[ACCEPTED]-Converting byte array to String (Java)-bytearray

Accepted answer
Score: 141

The byte array contains characters in a 12 special encoding (that you should know). The 11 way to convert it to a String is:

String decoded = new String(bytes, "UTF-8");  // example for one encoding type

By The 10 Way - the raw bytes appear may appear as 9 negative decimals just because the java 8 datatype byte is signed, it covers the range 7 from -128 to 127.

-109 = 0x93: Control Code "Set Transmit State"

The value (-109) is a non-printable 6 control character in UNICODE. So UTF-8 is 5 not the correct encoding for that character 4 stream.

0x93 in "Windows-1252" is the "smart 3 quote" that you're looking for, so the Java 2 name of that encoding is "Cp1252". The next 1 line provides a test code:

System.out.println(new String(new byte[]{-109}, "Cp1252")); 
Score: 25

Java 7 and above

You can also pass your desired encoding 4 to the String constructor as a Charset constant from 3 StandardCharsets. This may be safer than passing the encoding 2 as a String, as suggested in the other answers.

For 1 example, for UTF-8 encoding

String bytesAsString = new String(bytes, StandardCharsets.UTF_8);
Score: 11

You can try this.

String s = new String(bytearray);


Score: 5
public class Main {

     * Example method for converting a byte to a String.
    public void convertByteToString() {

        byte b = 65;

        //Using the static toString method of the Byte class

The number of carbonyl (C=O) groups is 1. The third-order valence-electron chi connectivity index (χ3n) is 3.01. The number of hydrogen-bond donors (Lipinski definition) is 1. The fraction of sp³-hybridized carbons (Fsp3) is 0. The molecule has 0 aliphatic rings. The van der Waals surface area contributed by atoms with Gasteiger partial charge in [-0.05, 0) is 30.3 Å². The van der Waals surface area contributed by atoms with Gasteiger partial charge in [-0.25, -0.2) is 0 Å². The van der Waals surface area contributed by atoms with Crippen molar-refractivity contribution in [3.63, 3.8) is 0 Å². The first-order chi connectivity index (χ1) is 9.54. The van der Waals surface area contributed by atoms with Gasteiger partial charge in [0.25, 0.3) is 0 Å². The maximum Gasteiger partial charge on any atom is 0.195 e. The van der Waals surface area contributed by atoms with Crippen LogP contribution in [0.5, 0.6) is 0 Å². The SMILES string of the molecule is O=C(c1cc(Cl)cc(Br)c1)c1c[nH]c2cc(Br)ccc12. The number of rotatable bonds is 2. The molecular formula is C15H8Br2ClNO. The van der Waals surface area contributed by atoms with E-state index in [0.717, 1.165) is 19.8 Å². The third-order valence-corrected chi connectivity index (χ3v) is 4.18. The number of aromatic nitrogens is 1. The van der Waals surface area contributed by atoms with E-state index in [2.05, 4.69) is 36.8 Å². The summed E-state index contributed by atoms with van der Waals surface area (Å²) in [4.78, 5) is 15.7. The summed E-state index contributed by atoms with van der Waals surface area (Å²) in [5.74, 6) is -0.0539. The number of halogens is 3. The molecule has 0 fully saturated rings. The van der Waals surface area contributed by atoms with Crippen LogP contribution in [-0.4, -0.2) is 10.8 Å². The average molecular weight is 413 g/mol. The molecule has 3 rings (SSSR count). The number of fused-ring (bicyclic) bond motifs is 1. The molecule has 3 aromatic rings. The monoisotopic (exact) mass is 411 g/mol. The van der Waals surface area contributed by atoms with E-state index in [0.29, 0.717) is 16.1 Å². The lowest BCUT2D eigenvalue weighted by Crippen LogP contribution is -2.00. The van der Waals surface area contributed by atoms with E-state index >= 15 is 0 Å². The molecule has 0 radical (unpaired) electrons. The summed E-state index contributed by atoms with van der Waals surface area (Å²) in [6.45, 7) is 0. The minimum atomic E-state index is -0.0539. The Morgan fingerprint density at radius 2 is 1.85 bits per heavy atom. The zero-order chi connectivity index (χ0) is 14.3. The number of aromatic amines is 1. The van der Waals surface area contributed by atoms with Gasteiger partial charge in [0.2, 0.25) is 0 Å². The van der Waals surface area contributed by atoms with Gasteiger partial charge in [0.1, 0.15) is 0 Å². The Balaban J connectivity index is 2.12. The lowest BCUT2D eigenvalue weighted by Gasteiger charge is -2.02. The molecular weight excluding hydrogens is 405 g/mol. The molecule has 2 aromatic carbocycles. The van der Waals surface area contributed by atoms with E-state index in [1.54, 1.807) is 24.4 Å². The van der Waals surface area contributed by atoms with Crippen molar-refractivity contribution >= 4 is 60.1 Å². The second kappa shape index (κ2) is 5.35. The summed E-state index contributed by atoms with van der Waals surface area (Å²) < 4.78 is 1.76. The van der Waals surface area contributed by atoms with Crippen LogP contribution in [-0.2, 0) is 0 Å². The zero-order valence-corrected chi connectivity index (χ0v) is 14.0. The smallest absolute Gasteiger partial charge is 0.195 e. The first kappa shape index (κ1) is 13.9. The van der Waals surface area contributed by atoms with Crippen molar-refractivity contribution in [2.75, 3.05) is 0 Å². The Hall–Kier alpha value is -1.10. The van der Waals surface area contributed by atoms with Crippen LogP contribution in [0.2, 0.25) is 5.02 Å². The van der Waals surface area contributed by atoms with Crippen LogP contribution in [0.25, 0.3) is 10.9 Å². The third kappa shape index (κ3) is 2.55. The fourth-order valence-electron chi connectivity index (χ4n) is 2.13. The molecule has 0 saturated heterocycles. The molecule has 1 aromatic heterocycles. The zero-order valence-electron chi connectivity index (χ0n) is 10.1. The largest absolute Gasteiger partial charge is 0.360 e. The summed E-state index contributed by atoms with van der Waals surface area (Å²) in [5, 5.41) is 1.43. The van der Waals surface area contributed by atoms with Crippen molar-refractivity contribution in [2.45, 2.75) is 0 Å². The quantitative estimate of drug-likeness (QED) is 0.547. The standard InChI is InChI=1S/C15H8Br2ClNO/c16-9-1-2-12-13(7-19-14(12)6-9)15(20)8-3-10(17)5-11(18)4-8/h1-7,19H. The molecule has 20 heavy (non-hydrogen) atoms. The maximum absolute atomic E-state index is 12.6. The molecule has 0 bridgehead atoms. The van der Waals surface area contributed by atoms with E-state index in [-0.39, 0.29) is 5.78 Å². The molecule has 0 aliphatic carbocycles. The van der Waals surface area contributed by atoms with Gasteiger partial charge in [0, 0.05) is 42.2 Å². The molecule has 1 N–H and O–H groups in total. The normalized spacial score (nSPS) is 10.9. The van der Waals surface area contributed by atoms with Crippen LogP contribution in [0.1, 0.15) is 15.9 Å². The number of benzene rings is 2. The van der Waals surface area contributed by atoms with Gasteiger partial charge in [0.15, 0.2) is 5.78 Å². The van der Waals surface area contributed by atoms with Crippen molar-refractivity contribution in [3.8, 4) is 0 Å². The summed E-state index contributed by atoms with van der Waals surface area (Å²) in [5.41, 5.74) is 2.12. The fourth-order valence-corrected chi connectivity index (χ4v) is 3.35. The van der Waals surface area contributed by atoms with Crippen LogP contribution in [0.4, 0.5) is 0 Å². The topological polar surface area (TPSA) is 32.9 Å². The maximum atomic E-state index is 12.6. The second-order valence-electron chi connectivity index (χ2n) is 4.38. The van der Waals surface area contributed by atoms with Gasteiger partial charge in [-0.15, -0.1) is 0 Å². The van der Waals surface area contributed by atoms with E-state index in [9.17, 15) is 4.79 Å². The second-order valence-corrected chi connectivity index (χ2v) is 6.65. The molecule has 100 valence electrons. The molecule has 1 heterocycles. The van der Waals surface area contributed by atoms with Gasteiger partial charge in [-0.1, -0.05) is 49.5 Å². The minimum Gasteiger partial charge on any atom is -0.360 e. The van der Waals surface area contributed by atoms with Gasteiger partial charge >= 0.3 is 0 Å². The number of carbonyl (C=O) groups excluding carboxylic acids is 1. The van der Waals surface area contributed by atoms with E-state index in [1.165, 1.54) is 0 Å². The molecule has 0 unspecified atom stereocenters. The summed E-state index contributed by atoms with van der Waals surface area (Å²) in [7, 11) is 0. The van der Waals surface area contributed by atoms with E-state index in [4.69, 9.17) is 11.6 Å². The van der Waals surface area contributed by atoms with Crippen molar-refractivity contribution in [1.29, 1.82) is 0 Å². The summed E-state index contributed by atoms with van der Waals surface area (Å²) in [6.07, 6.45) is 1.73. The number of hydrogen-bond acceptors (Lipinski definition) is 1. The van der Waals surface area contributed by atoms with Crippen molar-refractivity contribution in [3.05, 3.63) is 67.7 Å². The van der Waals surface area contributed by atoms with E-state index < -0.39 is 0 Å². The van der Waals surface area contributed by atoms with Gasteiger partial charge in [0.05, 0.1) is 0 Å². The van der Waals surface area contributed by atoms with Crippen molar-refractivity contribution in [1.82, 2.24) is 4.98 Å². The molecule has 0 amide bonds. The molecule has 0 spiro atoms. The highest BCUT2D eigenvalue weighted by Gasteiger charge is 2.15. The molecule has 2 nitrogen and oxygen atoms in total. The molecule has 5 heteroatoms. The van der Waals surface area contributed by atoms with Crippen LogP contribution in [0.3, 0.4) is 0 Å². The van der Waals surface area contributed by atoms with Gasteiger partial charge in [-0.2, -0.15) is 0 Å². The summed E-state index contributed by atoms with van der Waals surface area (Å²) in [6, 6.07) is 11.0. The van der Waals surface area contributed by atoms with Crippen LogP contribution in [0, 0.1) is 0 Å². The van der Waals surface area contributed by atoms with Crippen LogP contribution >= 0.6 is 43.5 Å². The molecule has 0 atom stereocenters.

//Using simple concatenation with an empty String
        System.out.println(b + "");

        //Creating a byte array and passing it to the String constructor
        System.out.println(new String(new byte[] {b}));


     * @param args the command line arguments
    public static void main(String[] args) {
        new Main().convertByteToString();




Score: 5
public static String readFile(String fn)   throws IOException 
    File f = new File(fn);

    byte[] buffer = new byte[(int)f.length()];
    FileInputStream is = new FileInputStream(fn);

    return  new String(buffer, "UTF-8"); // use desired encoding


Score: 4

I suggest Arrays.toString(byte_array);

It depends on your purpose. For 8 example, I wanted to save a byte array exactly 7 like the format you can see at time of debug 6 that is something like this : [1, 2, 3] If you want 5 to save exactly same value without converting 4 the bytes to character format, Arrays.toString (byte_array) does this,. But 3 if you want to save characters instead of 2 bytes, you should use String s = new String(byte_array). In this case, s is 1 equal to equivalent of [1, 2, 3] in format of character.

Score: 3

The previous answer from Andreas_D is good. I'm 11 just going to add that wherever you are 10 displaying the output there will be a font 9 and a character encoding and it may not 8 support some characters.

To work out whether 7 it is Java or your display that is a problem, do 6 this:

    for(int i=0;i<str.length();i++) {
        char ch = str.charAt(i);
        System.out.println(i+" : "+ch+" "+Integer.toHexString(ch)+((ch=='\ufffd') ? " Unknown character" : ""));

Java will have mapped any characters 5 it cannot understand to 0xfffd the official 4 character for unknown characters. If you 3 see a '?' in the output, but it is not mapped 2 to 0xfffd, it is your display font or encoding 1 that is the problem, not Java.

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